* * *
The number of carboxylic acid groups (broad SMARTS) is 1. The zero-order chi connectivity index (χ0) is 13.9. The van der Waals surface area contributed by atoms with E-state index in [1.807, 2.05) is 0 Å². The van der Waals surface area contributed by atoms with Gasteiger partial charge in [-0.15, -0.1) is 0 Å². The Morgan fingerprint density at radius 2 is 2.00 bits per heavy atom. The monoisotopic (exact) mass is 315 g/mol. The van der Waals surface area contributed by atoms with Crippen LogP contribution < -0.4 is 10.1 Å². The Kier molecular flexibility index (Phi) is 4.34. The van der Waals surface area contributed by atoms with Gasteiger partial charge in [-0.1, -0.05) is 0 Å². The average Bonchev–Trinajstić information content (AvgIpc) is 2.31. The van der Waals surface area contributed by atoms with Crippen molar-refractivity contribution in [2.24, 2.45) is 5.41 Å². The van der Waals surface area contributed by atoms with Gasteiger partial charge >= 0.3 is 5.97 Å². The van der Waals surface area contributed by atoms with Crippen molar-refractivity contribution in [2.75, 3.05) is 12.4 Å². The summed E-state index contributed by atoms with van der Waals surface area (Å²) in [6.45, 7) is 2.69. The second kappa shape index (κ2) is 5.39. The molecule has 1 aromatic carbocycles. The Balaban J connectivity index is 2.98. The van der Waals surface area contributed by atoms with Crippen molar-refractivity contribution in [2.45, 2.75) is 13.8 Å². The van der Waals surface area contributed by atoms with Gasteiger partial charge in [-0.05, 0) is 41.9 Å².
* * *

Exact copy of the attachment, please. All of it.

The number of carboxylic acid groups (broad SMARTS) is 1. The zero-order chi connectivity index (χ0) is 13.9. The van der Waals surface area contributed by atoms with E-state index in [1.807, 2.05) is 0 Å². The van der Waals surface area contributed by atoms with Gasteiger partial charge in [-0.15, -0.1) is 0 Å². The Morgan fingerprint density at radius 2 is 2.00 bits per heavy atom. The monoisotopic (exact) mass is 315 g/mol. The van der Waals surface area contributed by atoms with Crippen LogP contribution < -0.4 is 10.1 Å². The Kier molecular flexibility index (Phi) is 4.34. The van der Waals surface area contributed by atoms with Gasteiger partial charge in [-0.1, -0.05) is 0 Å². The average Bonchev–Trinajstić information content (AvgIpc) is 2.31. The van der Waals surface area contributed by atoms with Crippen molar-refractivity contribution in [2.24, 2.45) is 5.41 Å². The van der Waals surface area contributed by atoms with Gasteiger partial charge >= 0.3 is 5.97 Å². The van der Waals surface area contributed by atoms with Crippen molar-refractivity contribution in [2.75, 3.05) is 12.4 Å². The summed E-state index contributed by atoms with van der Waals surface area (Å²) in [6.45, 7) is 2.69. The second kappa shape index (κ2) is 5.39. The molecule has 1 aromatic carbocycles. The Balaban J connectivity index is 2.98. The van der Waals surface area contributed by atoms with Crippen molar-refractivity contribution in [2.45, 2.75) is 13.8 Å². The van der Waals surface area contributed by atoms with Gasteiger partial charge in [-0.05, 0) is 41.9 Å².